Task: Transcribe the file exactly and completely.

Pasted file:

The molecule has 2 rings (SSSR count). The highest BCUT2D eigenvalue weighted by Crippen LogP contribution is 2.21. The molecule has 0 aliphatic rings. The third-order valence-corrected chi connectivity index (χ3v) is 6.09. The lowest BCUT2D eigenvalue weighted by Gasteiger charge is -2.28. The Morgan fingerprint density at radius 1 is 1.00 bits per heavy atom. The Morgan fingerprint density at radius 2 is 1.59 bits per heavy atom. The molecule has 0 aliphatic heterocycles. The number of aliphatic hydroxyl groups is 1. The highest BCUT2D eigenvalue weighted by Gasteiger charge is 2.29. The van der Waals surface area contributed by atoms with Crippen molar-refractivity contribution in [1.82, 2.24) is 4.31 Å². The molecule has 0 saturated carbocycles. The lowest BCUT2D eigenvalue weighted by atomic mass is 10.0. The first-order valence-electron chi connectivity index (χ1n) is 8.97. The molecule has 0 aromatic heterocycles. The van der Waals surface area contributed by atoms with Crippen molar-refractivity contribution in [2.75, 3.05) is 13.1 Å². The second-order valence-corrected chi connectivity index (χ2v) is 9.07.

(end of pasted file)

The molecule has 2 rings (SSSR count). The highest BCUT2D eigenvalue weighted by Crippen LogP contribution is 2.21. The molecule has 0 aliphatic rings. The third-order valence-corrected chi connectivity index (χ3v) is 6.09. The lowest BCUT2D eigenvalue weighted by Gasteiger charge is -2.28. The Morgan fingerprint density at radius 1 is 1.00 bits per heavy atom. The Morgan fingerprint density at radius 2 is 1.59 bits per heavy atom. The molecule has 0 aliphatic heterocycles. The number of aliphatic hydroxyl groups is 1. The highest BCUT2D eigenvalue weighted by Gasteiger charge is 2.29. The van der Waals surface area contributed by atoms with Crippen molar-refractivity contribution in [1.82, 2.24) is 4.31 Å². The molecule has 0 saturated carbocycles. The lowest BCUT2D eigenvalue weighted by atomic mass is 10.0. The first-order valence-electron chi connectivity index (χ1n) is 8.97. The molecule has 0 aromatic heterocycles. The van der Waals surface area contributed by atoms with Crippen molar-refractivity contribution in [2.75, 3.05) is 13.1 Å². The second-order valence-corrected chi connectivity index (χ2v) is 9.07.